Elena Sayed moved to Skokie from St. Petersburg three years ago with her Pakistani husband and two of their three children, and she was overwhelmed – “in a mist,” as she describes it. The language, the way of life, the neighborhoods were completely new.
Fortunately, one of Elena’s first steps was to visit the Niles Township Schools’ English Language Learner ELL Parent Center in Skokie, founded by the Township’s school districts in 2008 to serve the largest growing population of immigrants and refugees in the Chicagoland area.
Last October, Open Communities worked with the Center to launch a writing project, funded under a grant by the Sally Mead Hands Foundation, aimed at encouraging immigrants to express their sentiments, concerns and struggles by writing. This in turn would encourage them to take ownership of their own community and engage in shaping it. Elena is one of over a dozen parents in the weekly writing group, from countries ranging from Kyrgyzstan to Egypt and from Poland to Mexico. It is facilitated by Dr. Janise Hurtig of the Community Writing and Research Project, affiliated with the University of Illinois at Chicago.
Since the first day of the workshop, Elena used the Tuesday writing workshop to improve her English and celebrate her two worlds.
When Elena learned about a new program at the Center – the Parent Mentor Program , in which immigrant parents assist classroom teachers at two Skokie elementary schools, Devonshire and Madison – she immediately applied to participate.
Now, besides learning, Elena is able to teach, as she is one of the eight Parent Mentors at Devonshire School, where one of her daughters is enrolled. Elena is sharing her experience at a classroom, working with children and side-by-side with teachers, and speaking in public.
Her positive perspective is infectious, and even a jaded Chicagoan in the middle of winter cannot help but be won over:
“I would like to say that before I came to the U.S.A., I imagined this country as a ‘sunny beach.’ My imagination became a reality because in Chicago there are a lot of sunny days. Sun has positive influences to my mood. I like sun. I like Lake Michigan and its light blue water like in the sea. I like the huge different flowers which decorate city and suburbs. I like smiling people who are very friendly and polite. I enjoy living here. I feel comfortable because of the beauty, nice people; and a good environment makes excellent emotions.”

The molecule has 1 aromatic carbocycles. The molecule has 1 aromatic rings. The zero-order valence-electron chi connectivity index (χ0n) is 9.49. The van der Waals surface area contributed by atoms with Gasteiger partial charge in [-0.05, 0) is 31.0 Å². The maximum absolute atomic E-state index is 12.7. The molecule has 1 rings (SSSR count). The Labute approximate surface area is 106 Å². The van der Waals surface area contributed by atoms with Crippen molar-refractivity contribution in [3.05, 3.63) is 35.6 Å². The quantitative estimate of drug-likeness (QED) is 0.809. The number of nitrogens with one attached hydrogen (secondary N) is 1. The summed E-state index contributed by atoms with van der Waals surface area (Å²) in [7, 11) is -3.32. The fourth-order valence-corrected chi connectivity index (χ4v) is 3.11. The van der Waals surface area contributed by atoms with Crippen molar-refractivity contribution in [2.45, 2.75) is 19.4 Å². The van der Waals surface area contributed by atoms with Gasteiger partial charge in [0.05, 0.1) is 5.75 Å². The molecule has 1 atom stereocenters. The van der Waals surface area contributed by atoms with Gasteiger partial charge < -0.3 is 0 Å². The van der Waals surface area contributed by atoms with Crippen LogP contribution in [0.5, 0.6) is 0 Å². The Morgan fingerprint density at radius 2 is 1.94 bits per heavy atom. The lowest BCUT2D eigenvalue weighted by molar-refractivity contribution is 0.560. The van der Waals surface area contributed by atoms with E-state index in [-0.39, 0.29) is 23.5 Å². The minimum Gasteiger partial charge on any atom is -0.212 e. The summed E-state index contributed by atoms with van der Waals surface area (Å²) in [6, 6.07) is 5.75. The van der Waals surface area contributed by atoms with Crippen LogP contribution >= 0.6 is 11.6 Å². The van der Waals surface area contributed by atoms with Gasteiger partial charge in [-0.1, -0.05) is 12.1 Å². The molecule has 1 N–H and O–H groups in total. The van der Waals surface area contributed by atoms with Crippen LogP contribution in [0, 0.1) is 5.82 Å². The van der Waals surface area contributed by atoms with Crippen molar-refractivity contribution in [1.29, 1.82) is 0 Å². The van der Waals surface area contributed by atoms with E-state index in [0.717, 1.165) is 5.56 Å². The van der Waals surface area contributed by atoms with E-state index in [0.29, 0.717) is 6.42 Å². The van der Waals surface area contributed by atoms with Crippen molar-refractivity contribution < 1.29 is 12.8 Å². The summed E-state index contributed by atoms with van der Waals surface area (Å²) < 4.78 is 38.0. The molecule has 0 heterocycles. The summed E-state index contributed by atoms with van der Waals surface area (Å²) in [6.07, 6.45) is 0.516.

A World of Parents at Open Communities
Open Communities is proud to have opened the door for a tried-and-true program that helps immigrants and long-time north suburban residents come together through the schools.
Open Communities is the Center’s fiscal agent for the Niles Township Parents’ ELL Center in Skokie as it implements the Parent Mentor Program in two Skokie elementary schools, Devonshire and Madison.
The goal of the Parent Mentor project is, simply, to help students by helping parents. Immigrant and low-income parents are generally less involved in their children’s schooling than native born and more affluent parents. By engaging parents in the classroom and learning more about their own neighborhoods and opportunities to get involved, they in turn, help their children succeed. They spend two hours a day, four days a week in classrooms, assisting teachers and giving individualized attention to children. Funding comes from the Illinois State Board of Education, with Illinois Coalition for Immigrant and Refugee Rights as the administrator.
“Our Parent Mentor program means family partnerships and compassion,” aptly summarizes Chelsey Maxwell, Principal of Madison School. From her perspective, Subia Javed, a parent mentor, adds, “Being a part of this program I am now a part of our community.”